the former, by the way) but architecture remains largely in the
analytic philosophical wilderness. Failing any rational explanation
(and I fear there is none), let us turn to the irrational suggestion
some philosophers might make that they do not have an intrinsic
interest in architecture, for it is simply part of their general
material environment which prima facie cannot compete with the realm
of ideas. This sort of view is one part homage to the Socratic academic
ideal of renouncing material interests in favor of purer philosophizing,
and one part intellectual chic. It makes little sense on either
count, because architecture is surely the first place (or at least
the first art form) where the ideal is incorporated into the material.
Perhaps a more plausible explanation (that is, excuse)
is simply that, for whatever reasons, there is no strong pre-existing
tradition of philosophy of architecture. Let us begin one, then.
Unit One: Aesthetics and ArchitectureRudiments and Essentials
Week One. What is philosophical aesthetics, and how is it distinct
from other approaches to aesthetics (e.g. psychological, social/commercial,
As a first step, it is a good idea to familiarize ourselves with
the general project of philosophical aesthetics. While architecture
is not traditionally a central concern for philosophers in the analytic
tradition, many of the issues raised in analytic aesthetics globally
have direct applications locally in architecture, which we will
try to tease out in this course.
Anne Sheppard, Aesthetics: An Introduction to the Philosophy
of Art (Oxford University Press, 1987).
Arnold Isenberg, Analytical Philosophy and the Study of Art,
in Journal of Aesthetics and Art Criticism (herein JAAC)
Week Two. Where is architecture in classical and contemporary aesthetics?
What do aestheticians in the analytic tradition typically think
of architecture? Given the relative dearth of analytic writing on
architecture, the answer might seem to be not much.
In what little discussion there is of architecture in analytic aesthetics,
the default position is apparently that architecture is so close
a relative of the plastic arts (painting, sculpture) as to warrant
the subsumption of the former under the latter. We might immediately
recognize that architectures foundational features and conceptual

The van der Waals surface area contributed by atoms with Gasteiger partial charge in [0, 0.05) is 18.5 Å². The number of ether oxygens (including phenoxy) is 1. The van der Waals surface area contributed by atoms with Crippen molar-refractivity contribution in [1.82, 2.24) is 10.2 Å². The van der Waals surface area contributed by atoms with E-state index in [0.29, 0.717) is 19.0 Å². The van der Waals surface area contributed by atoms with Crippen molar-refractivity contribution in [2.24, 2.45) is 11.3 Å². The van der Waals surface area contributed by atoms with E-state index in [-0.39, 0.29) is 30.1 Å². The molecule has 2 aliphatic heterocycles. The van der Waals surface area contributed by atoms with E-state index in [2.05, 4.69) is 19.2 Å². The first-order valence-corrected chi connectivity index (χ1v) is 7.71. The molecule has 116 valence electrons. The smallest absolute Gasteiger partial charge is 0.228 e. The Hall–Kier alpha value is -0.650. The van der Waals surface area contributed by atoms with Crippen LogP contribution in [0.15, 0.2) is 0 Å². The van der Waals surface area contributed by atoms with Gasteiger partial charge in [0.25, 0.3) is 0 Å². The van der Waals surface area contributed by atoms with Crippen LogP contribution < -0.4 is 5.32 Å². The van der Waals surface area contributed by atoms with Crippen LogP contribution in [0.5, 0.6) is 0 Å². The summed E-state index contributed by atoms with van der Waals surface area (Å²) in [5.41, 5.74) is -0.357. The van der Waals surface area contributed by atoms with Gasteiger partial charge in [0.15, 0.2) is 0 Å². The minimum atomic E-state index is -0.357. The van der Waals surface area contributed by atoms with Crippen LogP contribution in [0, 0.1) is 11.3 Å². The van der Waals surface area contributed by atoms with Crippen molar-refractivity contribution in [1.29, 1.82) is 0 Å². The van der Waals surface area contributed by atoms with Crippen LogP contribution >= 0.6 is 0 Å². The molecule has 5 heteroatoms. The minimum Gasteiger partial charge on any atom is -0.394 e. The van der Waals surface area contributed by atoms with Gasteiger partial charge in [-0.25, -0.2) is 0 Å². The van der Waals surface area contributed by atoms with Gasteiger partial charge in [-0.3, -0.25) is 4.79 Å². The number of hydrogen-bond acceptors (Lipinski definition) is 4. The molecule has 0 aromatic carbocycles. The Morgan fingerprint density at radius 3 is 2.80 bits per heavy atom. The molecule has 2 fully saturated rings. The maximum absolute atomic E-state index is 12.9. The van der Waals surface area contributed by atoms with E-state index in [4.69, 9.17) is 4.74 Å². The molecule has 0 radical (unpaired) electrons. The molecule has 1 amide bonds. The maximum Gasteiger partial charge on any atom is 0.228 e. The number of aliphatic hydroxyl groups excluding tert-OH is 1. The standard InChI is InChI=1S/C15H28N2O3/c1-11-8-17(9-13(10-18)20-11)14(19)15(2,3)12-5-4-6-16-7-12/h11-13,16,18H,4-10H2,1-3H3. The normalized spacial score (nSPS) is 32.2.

problems cannot be wholly assimilated to those of the plastic arts.
But what is the exact sense in which they are independent? Might
they resemble the features and problems of some other area of inquiry,
such as the environment, as some have suggested?
Roger Scruton, The Aesthetics of Architecture (Princeton
University Press, 1979), chs 1 & 2.
Allen Carlson, Reconsidering the Aesthetics of Architecture,
in Journal of Aesthetic Education 20 (Winter, 1986).
F. David Martin, Architecture and the Aesthetic Appreciation
of the Natural Environment, in JAAC 38: 2.
Week Three. A metaphysical commencementwhat is architecture,
as practice and product?
A philosophical approach to architecture must offer, at an early
stage, at least some tentative suggestion as to what architecture
is, for several reasons. One, we should see whether architecture
truly needs to be considered as distinctive from other arts in philosophically-significant
ways. Two, architecture, like other arts, has process and product
dimensions, and even if architecture otherwise resembled other arts
generally, there is no prima facie reason to believe that these
dimensions vary in just the way they do in other arts (and our experience
tends to confirm this). This implies that suggestions as to what
architecture is are needed in order that we keep in sight our subject
matter (for further metaphysical discussion), whichever it is.
Stephen Davies, Is Architecture Art?, in Michael Mitias
(ed.), Philosophy and Architecture (Rodopi, 1994).